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Report on Business Canadian producers say there’s a downside to ‘dominant cultural force’ of Netflix

When CBC president Catherine Tait compared Netflix’s presence in Canada to cultural imperialism at a conference last week, some audience members could be heard laughing and expressing disagreement.

But around the tables of the three-day Prime Time event in Ottawa, many industry members agreed with her, says “Corner Gas” coexecutive producer Virginia Thompson.

“I’d say she’s bang on. I think she’s absolutely right,” said Thompson, co-founder of Toronto-based Verite Films, who was at the conference.

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“We’re now dealing with global players having free access to our country, our market, our audiences. They’re bringing the world’s best programming to us, so it’s a gift. But on the other hand, there also has to be a commitment to local programming … from the voices of the country in which Netflix is playing in.”

Thompson is among several Canadian producers who say they support Tait’s comments, which were made on a panel last Thursday and criticized by some as being “tone deaf” for drawing parallels between Netflix programming and the colonialism of the British and French empires.

Tait, who did not respond to a request for comment, also said Canadians should be “mindful” of how they respond to foreign companies entering the market here.

“I think what she means, and what is correct in what she said, is that all of the big internet companies that have come in have (done so) in a new a way that is different than in the past culturally,” said Brad E. Danks, a Vancouver-based producer and CEO of OUTtv, who was in the audience for Tait’s panel.

“And because of the scale and the scope of it, it’s not something that we’ve contended with before. In the past, American content, other content came in through Canadian services, and now with the internet, things arrive without any sort of regulation.”

Vancouver-based producer and filmmaker David Paperny noted Netflix is “probably the most dominant cultural force globally” in terms of TV and film viewing around the world.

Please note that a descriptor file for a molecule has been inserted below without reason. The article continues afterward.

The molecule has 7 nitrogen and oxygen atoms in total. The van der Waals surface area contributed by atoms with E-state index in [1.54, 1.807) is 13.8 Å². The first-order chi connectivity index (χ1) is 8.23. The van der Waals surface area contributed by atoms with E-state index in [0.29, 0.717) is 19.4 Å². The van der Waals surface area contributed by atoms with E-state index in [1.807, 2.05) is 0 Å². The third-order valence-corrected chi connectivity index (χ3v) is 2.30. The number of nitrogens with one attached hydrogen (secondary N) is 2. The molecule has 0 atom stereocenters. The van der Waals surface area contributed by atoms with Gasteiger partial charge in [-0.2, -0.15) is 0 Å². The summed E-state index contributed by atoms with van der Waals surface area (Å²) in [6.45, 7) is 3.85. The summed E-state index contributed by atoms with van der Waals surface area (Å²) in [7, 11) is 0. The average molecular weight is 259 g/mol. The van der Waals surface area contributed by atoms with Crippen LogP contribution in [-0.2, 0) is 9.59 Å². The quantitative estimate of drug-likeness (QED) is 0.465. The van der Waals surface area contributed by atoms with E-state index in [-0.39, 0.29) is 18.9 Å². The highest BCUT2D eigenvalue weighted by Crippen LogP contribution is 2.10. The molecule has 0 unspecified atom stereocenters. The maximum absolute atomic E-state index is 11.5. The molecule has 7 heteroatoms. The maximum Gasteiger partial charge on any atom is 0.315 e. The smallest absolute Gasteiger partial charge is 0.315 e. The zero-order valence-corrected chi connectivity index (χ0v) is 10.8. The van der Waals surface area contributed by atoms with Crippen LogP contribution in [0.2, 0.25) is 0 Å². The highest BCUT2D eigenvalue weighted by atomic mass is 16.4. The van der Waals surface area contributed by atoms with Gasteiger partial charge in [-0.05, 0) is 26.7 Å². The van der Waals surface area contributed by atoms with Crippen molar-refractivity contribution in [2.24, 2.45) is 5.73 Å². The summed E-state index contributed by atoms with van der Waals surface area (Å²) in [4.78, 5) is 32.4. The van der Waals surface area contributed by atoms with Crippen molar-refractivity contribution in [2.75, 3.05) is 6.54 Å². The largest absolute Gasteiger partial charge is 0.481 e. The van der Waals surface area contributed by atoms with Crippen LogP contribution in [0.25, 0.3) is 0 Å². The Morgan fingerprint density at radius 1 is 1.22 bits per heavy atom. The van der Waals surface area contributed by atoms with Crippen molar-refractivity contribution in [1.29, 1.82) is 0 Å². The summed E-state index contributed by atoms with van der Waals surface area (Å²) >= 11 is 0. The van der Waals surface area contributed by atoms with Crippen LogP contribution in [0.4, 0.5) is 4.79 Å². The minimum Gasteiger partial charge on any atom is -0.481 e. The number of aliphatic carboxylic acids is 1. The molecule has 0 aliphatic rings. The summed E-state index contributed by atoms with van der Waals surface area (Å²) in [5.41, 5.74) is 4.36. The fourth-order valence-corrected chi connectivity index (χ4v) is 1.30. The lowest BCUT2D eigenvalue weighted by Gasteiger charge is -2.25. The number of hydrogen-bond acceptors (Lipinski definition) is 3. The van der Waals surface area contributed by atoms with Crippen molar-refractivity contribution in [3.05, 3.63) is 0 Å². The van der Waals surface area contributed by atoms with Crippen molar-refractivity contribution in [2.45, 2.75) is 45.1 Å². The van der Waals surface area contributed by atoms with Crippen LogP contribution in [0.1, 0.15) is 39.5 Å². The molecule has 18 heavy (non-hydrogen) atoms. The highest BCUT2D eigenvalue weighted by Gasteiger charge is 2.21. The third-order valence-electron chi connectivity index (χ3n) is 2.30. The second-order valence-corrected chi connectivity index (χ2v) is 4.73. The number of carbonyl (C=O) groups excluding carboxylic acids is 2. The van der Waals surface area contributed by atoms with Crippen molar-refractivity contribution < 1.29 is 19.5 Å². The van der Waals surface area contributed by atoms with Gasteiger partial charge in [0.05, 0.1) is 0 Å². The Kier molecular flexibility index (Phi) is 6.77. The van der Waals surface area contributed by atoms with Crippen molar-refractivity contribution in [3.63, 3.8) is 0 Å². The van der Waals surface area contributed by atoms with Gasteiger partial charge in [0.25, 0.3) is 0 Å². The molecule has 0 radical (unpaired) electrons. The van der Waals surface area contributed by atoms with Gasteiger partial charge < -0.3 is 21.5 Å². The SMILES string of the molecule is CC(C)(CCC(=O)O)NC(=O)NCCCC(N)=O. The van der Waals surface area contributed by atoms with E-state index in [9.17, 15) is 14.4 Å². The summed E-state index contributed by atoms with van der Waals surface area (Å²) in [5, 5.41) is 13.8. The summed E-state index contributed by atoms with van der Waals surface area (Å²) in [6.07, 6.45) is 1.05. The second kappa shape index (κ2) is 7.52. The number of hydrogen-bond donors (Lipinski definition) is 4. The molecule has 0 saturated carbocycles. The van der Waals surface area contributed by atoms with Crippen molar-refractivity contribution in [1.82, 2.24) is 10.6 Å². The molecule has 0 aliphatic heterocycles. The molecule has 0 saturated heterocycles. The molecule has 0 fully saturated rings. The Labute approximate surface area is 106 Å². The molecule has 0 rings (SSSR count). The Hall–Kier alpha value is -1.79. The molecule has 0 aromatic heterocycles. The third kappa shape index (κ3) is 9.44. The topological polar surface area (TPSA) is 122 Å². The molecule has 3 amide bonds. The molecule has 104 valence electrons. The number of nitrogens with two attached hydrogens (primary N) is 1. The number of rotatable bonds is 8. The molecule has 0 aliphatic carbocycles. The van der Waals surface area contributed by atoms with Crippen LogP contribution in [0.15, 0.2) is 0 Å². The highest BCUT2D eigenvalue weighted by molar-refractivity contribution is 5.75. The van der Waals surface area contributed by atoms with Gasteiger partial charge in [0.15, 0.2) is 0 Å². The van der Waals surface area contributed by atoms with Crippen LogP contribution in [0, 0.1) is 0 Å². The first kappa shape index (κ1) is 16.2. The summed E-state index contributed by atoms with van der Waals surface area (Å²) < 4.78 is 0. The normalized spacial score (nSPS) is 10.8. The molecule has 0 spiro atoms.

“So the question I guess that Catherine Tait raised is.... Should they be regulated, as Canadian broadcasters are, to support Canadian content?” said Paperny, who got an Oscar nomination in 1994 for the documentary “The Broadcast Tapes of Dr. Peter.”

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Thompson and Paperny said they appreciate that Netflix is making content in Canada and acknowledged that foreign streaming services are helping Canadian projects reach a wider audience.

The rest of the world is now watching and “loving” “Corner Gas” thanks to its presence on Amazon Prime Video Direct outside of Canada (inside Canada, it’s on Bell Media properties), Thompson noted.

And several CBC shows – including “Schitt’s Creek,” “Kim’s Convenience,” “Alias Grace” and “Anne with an E” – have received international buzz thanks to their presence on Netflix.

But Netflix so far hasn’t fallen under federal regulations that require the country’s broadcasting companies to pay into the Canada Media Fund for the creation of homegrown programming, which is defined as being “Canadian” if it meets six out of 10 criteria in a points system.

The California-based company has argued it shouldn’t be forced to pay into such funds, pointing to its 2017 pledge to spend $500-million over five years to fund original content made in Canada, a number it recently said it will “significantly exceed.”

Because it’s a foreign digital company, Netflix also isn’t required to collect or remit federal or provincial sales tax.

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“They need to be regulated akin to and similar to what goes on in the system,” said Danks. “Netflix is probably a broadcaster and as such should have the same obligations as a broadcaster.”

Paperny agreed, noting that while Netflix is benefiting from Canadian tax credit opportunities, the content it’s creating here isn’t necessarily originating from this country.

The company is also likely taking away viewers from the country’s broadcasters and thereby reducing their advertising revenue, he added.

Paperny would like to see Netflix do what he’s done with shows including “Yukon Gold” and “Chopped Canada,” and make homegrown cultural products that reflect “Canada back to itself.”

“Could Netflix support more of that? Sure. Will Canadians watch it? Sure. And would people around the world watch it, like they’re watching ‘Schitt’s Creek’ and ‘Kim’s Convenience’ on Netflix? Sure they would,” Paperny said.

“So I think it would be great to see Netflix step up and support more Canadian content.”

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Thompson wants to see Netflix commit to the same level of local programming here that it’s pledged to create in Europe, with the Canadian voice reflected on its services and celebrated worldwide.

“I’m seeing Americans discussing what fun Canadian comedy is and seeing it as distinct. So we just have to wake up and smell the coffee and wake up and go, ‘Just like Italy or Spain or Belgium or Germany or the United Kingdom, we as Canadians have a voice, we have a culture, we are distinct,“’ Thompson said.

“And like everybody else we should have our place and our local voice being a Canadian voice on the world platform. And if we don’t demand that voice and that investment, then we will have no voice in the world.”

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